Edited by pigeonpie (log)

One cannot think well, love well, sleep well, if one has not dined well.

Virginia Woolf

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Pigeonpie... I like the idea of getting a small chest freezer and buying half an animal.  It would make an interesting thread, if you fancy posting how you work your way through the different cuts.

Interesting idea. I might just have to do that ...

Buying meat this way - and meat of this quality - has transformed the way I think about and cook meat. What's more, it worked even greater wonders on my SO, who went from someone who thought cooking was a bore and eating just something you do to fill your belly, to someone who will now actively engage with me in both discussing just how to cook that joint of pork and enjoy cooking it with (or even for) me. That was a revolution indeed, I can tell you!

One cannot think well, love well, sleep well, if one has not dined well.

Virginia Woolf

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That would be great!

Why not call if something like: Devouring the British Beast. If you keep a UK slant on it, it should work well in this Forum, (as opposed to the Cooking Forum), and everyone can chime in on what's local, seasonal etc.

I look forward to it.

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Going to the supermarket probably takes up about 3 hours of your time. Sitting down and ordering different produce from different suppliers, who may or may not deliver and then having to sit in a wait for their delivers (which to be competitively priced has to be morning or afternoon) proably takes up to 2 hours. Why not just find a good area in London that meets all your requirments - meat, fish, veg, cheese, dry stores etc - and go there weekly. Places such as Turnham Green (Macken's Butchers), North End Road (Dickenson Butchers), Northcote Road (Randle's I think), etc, etc. Or local markets that don't trade on the Borough Market name such as Marlybone, Stoke Newington.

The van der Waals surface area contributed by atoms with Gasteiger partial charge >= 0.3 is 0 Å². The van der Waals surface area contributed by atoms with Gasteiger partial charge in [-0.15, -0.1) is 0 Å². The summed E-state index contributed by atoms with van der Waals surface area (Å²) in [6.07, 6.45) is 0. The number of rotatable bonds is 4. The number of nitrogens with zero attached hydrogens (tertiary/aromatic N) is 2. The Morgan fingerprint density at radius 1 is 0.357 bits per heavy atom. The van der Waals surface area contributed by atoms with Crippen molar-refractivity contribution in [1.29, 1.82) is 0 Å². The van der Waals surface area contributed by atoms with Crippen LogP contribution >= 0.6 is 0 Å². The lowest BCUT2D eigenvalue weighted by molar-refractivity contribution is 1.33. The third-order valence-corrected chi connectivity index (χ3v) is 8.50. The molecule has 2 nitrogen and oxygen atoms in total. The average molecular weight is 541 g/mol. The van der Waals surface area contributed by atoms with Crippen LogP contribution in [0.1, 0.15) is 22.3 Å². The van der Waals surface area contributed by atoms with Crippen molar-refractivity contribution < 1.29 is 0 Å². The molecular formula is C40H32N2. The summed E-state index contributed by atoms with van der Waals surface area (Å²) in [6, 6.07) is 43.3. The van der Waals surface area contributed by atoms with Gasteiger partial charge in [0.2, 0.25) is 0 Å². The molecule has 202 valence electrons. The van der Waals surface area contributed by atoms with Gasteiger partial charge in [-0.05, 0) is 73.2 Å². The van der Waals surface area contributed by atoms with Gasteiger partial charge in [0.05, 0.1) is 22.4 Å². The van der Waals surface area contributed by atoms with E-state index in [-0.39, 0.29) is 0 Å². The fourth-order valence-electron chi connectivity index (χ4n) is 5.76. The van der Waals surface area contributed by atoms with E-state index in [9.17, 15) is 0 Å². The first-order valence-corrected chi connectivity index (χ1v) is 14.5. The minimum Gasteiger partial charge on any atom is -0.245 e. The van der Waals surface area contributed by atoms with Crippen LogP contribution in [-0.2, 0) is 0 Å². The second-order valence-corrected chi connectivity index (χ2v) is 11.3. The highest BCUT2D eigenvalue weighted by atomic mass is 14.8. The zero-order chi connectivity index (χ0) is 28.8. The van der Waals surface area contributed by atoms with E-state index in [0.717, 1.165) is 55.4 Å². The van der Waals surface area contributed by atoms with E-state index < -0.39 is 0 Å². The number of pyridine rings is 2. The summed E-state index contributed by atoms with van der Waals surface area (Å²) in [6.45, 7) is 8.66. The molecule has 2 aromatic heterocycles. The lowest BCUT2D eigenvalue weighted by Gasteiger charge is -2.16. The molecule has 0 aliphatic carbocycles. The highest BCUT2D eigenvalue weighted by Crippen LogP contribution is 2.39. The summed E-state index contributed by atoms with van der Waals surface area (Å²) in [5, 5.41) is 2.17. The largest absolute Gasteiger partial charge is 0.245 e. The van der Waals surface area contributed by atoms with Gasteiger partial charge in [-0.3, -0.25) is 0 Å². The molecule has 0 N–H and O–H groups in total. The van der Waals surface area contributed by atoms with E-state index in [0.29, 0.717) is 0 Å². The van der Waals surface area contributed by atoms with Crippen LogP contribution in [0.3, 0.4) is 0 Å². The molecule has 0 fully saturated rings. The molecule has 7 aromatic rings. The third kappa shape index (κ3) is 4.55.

This way, you get to choose the best and freshest produce that should last a week, learn about it, haggle and generally extend the whole experince of eating proper food. Sure it takes effort and a while to get into a rountine and learn who the best traders are, but I think the other options are false economy.

bakerestates.

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Pigeonpie... I like the idea of getting a small chest freezer and buying half an animal.  It would make an interesting thread, if you fancy posting how you work your way through the different cuts.

Interesting idea. I might just have to do that ...

It will probably have to wait until the autumn though - I'm stocked up at the moment with various bits of various beasts, and it would make sense to start the thread when I order my next half a lamb, which won't be until at least August/September when they are available again (this is a seasonal product). That way I can start it off with a complete half beast.